By Bill Derby
According to an article many years ago in Reader’s Digest, “The use of tobacco will go down in history as one of the worst scourges in the history of mankind. In the future people will look back at this century (1900’s) and be unable to understand why people smoked, chewed or whatever with tobacco, the most addictive drug known to man.” Ads today are running anti-dipping spots on TV. Boys, you better pay attention.
Smoking in America became prevalent during WW I when soldiers were given cigarettes on the battlefield. They brought the habit home. Going back a few years, news reports suggested tobacco companies have been secretly increasing nicotine levels in cigarettes to make it even harder to kick the habit. What’s a vapor puff? It can’t be good for you.
My generation grew up watching our parents smoke. It was natural we wanted to act like adults. Many of us started smoking, including myself.
I got my start early, thanks to some older influential buddies. According to my Dad’s analysis of my personality, “I was easily led.” My smoking introduction started with trying to smoke the “Indian Cigar,” a longish-looking seedpod that fell from the Catalpa Tree, the older and browner the better to light. We clipped both ends and held our mom’s kitchen match to one end while trying to puff. The thing tasted horrible and after a couple of tries we threw it down hacking, eyes watering. “Man, that was great,” we said as we rationalized our new habit while coughing. Every new kid in the neighborhood tried the “Indian Cigar” but only one time.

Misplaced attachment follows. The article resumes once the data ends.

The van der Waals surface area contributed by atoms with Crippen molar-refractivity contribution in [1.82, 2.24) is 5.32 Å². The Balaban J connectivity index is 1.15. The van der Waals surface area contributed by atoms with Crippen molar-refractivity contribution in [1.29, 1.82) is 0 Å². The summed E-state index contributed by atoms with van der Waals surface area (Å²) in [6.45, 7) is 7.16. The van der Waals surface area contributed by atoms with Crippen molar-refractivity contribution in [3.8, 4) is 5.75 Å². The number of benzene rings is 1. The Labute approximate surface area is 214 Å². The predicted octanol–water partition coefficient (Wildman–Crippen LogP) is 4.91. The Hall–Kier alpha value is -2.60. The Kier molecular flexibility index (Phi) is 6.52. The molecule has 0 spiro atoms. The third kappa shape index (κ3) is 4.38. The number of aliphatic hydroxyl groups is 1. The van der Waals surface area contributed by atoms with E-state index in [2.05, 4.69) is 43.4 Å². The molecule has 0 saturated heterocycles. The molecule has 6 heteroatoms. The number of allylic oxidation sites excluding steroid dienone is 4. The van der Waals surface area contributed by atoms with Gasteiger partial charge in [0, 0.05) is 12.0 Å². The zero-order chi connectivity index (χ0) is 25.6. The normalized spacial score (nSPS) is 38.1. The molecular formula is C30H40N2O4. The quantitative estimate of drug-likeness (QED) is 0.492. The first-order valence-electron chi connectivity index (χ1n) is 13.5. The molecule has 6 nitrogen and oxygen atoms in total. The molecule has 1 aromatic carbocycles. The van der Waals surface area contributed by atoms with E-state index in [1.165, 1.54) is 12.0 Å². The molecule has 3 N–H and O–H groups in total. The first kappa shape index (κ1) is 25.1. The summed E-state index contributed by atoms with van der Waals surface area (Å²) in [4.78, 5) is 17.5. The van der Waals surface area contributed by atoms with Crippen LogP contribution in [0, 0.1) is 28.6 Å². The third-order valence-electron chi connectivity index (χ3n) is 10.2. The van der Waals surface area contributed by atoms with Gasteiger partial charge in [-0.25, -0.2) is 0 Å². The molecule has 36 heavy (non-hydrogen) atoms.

When I visited my grandmother on Pine Street, Luke Moss introduced me to real cigarettes. We walked down to Harry’s Steak House on Walnut St., now Tom Seaton’s office for the Firehouse Barbecue. Since Luke was taller he would quickly walk into Harry’s and stick 15 cents into the cigarette machine, pull the lever, grab the pack of Pall-Malls and run. Harry never did catch us. Minutes later saw us walking down the alley puffing away just like adults. We only puffed and never inhaled. A mouth full of Juicy Fruit helped mask the smoke aroma.
Next came the Boy Scouts. On every camping trip we could count on someone smuggling in a pack of smokes. On my first camping trip to Davis Springs in Unicoi I remember watching smoke waft over Johnny Jones and Ricky Govan’s tent seeping out between the old army pup tent seams. They would sell you smoke for a nickel.
Another scout camping trip introduced me to chewing tobacco. Some nice scout doing his duty offered me a bite off his plug of “Mule Kick” chewing tobacco. “Here, take a pull off this plug. It’ll make a man out of you,” he promised.
I indulged his offer enjoying the first few seconds of the art of “chewing.” No one told me to spit. I swallowed only a little of “Mule Kick” but just enough to turn me the shade of our old green army tent. I never enjoyed the opportunity to try “Mule Kick” ever again.
In junior high we would sneak a smoke here and there, nothing regular. Our basketball coach, Jack McCorkle, guaranteed a swift kick if he caught a team member smoking. We all smoked. He did too and right in front of us. During team meetings he lit up his usual Winston taking deep draws and talking as we watched the smoke float out between words. Many times he would inhale and talk without smoke coming out. It made us nervous.
Once my Dad caught me smoking outside on the front porch. He sat down beside me very quietly and said, “Son, you’re going from bad to worse.” That’s all he said, got up, went inside. It made an impression on me. I was more careful the next time.
I was finally able to give up the habit “cold turkey” many years ago. It’s hard to quit and I have empathy for people who can’t. My good friend who started when I did called me two weeks ago to say he had stopped smoking. He hadn’t had a cigarette in five weeks. He has never tried to stop. I told him great and to keep up the battle.
I’m thankful I was able to give up tobacco especially “Mule Kick” and those horrible “Indian Cigars.”